Submit draft 1 of your rhetorical analysis essay here. Your draft does not need to have an intro paragraph (yet), but make sure that your essay at least has an underlined thesis statement with 3-4 distinct subpoints.
Your first draft needs to be at least 500 words. You should have an MLA header, heading, and title (Links to an external site.) (though the title can just be a placeholder for now). Your essay needs to have at least one body paragraph (i.e. your draft should not just be an introduction or conclusion). Each body paragraph should begin with a specific topic sentence.
Make sure your essay is structured according to the Outline for rhetorical analysis essay file on Canvas.
Keep in mind that your essay needs to include specific evidence (quotes from the speech). You then need to ANALYZE the evidence (see the outline on Canvas for analysis instructions).
If you would like feedback from me on your first draft, you should leave me a comment on your submission that asks me one or more SPECIFIC questions about your essay. Try to be more specific than (is this good? or am I on the right track?). For example, you could ask me a question about your thesis statement, or about your analysis in body paragraph 2. Keep in mind that you can always get more in-depth help from me if you visit my office hours!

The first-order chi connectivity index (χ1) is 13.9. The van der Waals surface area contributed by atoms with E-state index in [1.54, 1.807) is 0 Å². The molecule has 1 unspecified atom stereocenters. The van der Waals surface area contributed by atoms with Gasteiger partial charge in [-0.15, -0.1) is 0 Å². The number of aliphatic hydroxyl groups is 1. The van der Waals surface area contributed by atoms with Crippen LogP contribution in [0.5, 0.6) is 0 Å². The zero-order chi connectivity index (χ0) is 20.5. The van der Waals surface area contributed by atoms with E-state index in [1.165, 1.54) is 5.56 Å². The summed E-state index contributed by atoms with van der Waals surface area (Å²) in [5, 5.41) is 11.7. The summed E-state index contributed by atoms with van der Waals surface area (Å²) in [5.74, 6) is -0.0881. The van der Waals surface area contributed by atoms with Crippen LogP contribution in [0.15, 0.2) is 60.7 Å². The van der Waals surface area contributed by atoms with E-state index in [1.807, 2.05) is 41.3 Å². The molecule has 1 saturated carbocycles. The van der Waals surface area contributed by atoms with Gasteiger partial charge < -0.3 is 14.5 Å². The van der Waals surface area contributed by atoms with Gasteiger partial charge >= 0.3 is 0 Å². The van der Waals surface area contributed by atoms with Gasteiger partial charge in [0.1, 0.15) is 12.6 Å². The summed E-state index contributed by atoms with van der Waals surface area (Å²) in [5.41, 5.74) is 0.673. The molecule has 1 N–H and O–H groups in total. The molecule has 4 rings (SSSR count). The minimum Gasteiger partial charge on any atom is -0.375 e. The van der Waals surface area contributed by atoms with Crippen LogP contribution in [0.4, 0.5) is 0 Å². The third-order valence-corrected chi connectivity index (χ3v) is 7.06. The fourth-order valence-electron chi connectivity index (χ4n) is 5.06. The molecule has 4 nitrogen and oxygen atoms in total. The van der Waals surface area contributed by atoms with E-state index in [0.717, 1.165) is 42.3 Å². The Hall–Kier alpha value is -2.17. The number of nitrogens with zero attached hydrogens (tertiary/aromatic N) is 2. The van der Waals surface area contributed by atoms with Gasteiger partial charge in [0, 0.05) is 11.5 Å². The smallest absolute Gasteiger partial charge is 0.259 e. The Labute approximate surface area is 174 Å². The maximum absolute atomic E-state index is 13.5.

Ask yourself these questions as you analyze your speech:
What is the purpose of the speech?
Is the speech reacting to a particular historic or political moment? Research the context in which the speech was given. Consider exigence!
Who is the speechs intended audience? How can you tell?
Does the speaker use ethos, pathos, and/or logos? How does the use of these appeals inform the purpose of the speech?
What is the tone (optimistic, mournful, angry, etc.) of the speech? How is this tone well-suited for the occasion?
How is the speech delivered, and how does that delivery impact tone and affect the audience?
What impact do the visual elements of the speech have?
Is the speech intended to persuade, inform, etc?
How does the rhetoric of the speech teach us about the values of the speaker, or the society in which they live? For example, what can we learn about Depression-era America from watching FDRs first inaugural address?
Does the speech contain figurative language? If so, what effect does it have?